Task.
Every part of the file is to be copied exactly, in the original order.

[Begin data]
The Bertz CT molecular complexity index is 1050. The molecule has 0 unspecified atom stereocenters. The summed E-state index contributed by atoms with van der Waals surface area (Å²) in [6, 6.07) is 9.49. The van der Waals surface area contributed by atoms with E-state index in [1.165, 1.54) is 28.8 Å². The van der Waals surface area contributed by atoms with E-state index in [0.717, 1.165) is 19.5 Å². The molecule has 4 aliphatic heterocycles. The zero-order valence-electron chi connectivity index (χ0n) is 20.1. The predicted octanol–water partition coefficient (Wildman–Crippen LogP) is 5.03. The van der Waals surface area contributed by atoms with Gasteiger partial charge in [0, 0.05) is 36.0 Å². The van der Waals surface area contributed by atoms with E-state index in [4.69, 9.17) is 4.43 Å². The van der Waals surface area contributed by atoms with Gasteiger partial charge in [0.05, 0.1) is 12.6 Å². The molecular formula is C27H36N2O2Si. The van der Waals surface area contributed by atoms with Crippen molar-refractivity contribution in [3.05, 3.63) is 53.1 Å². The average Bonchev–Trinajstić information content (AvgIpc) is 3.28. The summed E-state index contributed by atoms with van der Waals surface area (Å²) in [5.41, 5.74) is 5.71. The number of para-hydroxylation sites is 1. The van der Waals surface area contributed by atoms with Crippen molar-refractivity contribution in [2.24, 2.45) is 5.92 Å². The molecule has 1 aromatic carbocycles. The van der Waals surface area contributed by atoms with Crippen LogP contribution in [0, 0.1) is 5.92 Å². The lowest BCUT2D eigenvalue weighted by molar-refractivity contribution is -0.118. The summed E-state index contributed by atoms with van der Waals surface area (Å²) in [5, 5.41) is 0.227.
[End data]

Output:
The Bertz CT molecular complexity index is 1050. The molecule has 0 unspecified atom stereocenters. The summed E-state index contributed by atoms with van der Waals surface area (Å²) in [6, 6.07) is 9.49. The van der Waals surface area contributed by atoms with E-state index in [1.165, 1.54) is 28.8 Å². The van der Waals surface area contributed by atoms with E-state index in [0.717, 1.165) is 19.5 Å². The molecule has 4 aliphatic heterocycles. The zero-order valence-electron chi connectivity index (χ0n) is 20.1. The predicted octanol–water partition coefficient (Wildman–Crippen LogP) is 5.03. The van der Waals surface area contributed by atoms with Gasteiger partial charge in [0, 0.05) is 36.0 Å². The van der Waals surface area contributed by atoms with E-state index in [4.69, 9.17) is 4.43 Å². The van der Waals surface area contributed by atoms with Gasteiger partial charge in [0.05, 0.1) is 12.6 Å². The molecular formula is C27H36N2O2Si. The van der Waals surface area contributed by atoms with Crippen molar-refractivity contribution in [3.05, 3.63) is 53.1 Å². The average Bonchev–Trinajstić information content (AvgIpc) is 3.28. The summed E-state index contributed by atoms with van der Waals surface area (Å²) in [5.41, 5.74) is 5.71. The number of para-hydroxylation sites is 1. The van der Waals surface area contributed by atoms with Crippen molar-refractivity contribution in [2.24, 2.45) is 5.92 Å². The molecule has 1 aromatic carbocycles. The van der Waals surface area contributed by atoms with Crippen LogP contribution in [0, 0.1) is 5.92 Å². The lowest BCUT2D eigenvalue weighted by molar-refractivity contribution is -0.118. The summed E-state index contributed by atoms with van der Waals surface area (Å²) in [5, 5.41) is 0.227.